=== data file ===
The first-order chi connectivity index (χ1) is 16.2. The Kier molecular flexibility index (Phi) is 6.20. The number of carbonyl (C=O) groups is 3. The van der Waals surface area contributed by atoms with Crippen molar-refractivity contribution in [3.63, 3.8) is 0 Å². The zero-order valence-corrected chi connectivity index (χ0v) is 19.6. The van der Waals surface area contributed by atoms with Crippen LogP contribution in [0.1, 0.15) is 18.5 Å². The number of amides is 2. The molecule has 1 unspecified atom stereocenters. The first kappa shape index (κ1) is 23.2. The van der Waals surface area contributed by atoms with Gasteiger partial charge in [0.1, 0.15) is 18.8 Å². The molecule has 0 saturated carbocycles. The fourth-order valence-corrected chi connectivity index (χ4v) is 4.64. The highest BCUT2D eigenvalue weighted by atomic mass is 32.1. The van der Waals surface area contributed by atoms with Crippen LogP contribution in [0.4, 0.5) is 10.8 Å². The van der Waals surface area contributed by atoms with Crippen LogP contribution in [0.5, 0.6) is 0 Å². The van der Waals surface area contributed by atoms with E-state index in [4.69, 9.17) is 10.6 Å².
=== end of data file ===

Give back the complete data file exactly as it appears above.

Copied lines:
The first-order chi connectivity index (χ1) is 16.2. The Kier molecular flexibility index (Phi) is 6.20. The number of carbonyl (C=O) groups is 3. The van der Waals surface area contributed by atoms with Crippen molar-refractivity contribution in [3.63, 3.8) is 0 Å². The zero-order valence-corrected chi connectivity index (χ0v) is 19.6. The van der Waals surface area contributed by atoms with Crippen LogP contribution in [0.1, 0.15) is 18.5 Å². The number of amides is 2. The molecule has 1 unspecified atom stereocenters. The first kappa shape index (κ1) is 23.2. The van der Waals surface area contributed by atoms with Gasteiger partial charge in [0.1, 0.15) is 18.8 Å². The molecule has 0 saturated carbocycles. The fourth-order valence-corrected chi connectivity index (χ4v) is 4.64. The highest BCUT2D eigenvalue weighted by atomic mass is 32.1. The van der Waals surface area contributed by atoms with Crippen LogP contribution in [0.4, 0.5) is 10.8 Å². The van der Waals surface area contributed by atoms with Crippen LogP contribution in [0.5, 0.6) is 0 Å². The van der Waals surface area contributed by atoms with E-state index in [4.69, 9.17) is 10.6 Å².